Landemore: Open Democracy, part 5

Rejecting “realism”

One of the strengths of Open Democracy is its normative ambition. Rather than lecturing readers about the need to be realistic and to accept elitism in various ways, Landemore insists that the democratic ideal of political equality should be taken literally. Calls for various forms of compromise are the norm throughout the scholarly literature of democracy. Often such calls are to some extent implicit (e.g., Dunn, see part 2 of this post series). Occasionally they are unabashedly explicit. In this genre Landemore focuses her wrath on Achen and Bartels.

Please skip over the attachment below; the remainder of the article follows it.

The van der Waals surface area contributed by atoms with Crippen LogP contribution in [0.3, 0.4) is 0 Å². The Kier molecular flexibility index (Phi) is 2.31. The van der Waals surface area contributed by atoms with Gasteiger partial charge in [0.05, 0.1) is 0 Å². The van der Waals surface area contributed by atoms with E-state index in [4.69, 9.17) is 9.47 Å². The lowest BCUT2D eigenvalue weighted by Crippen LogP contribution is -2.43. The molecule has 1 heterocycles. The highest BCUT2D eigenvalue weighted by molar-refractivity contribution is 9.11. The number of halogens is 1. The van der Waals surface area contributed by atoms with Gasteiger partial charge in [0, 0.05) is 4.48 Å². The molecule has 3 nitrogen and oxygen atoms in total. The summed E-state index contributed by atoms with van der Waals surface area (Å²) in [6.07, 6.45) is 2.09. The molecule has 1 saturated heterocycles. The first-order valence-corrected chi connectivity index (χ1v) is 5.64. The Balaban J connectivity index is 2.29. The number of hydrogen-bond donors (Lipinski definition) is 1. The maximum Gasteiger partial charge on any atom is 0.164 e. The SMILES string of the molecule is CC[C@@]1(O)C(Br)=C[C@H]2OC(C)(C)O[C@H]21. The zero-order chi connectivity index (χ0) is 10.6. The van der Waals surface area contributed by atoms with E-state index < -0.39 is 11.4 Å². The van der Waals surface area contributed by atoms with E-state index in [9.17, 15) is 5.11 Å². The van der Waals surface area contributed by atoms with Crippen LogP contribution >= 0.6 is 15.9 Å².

Achen and Bartels take the Lippmann-Schumpeter-Dunn line of argument one step farther by explaining to their readers that while their impression that government does not in any way reflect public opinion is wholly justified by the facts, their frustration with this situation is wholly due to unrealistic expectations. Democracy implies elections, elections imply elite control, and elite control implies unresponsivity. It’s time to be realistic and readjust our expectations.
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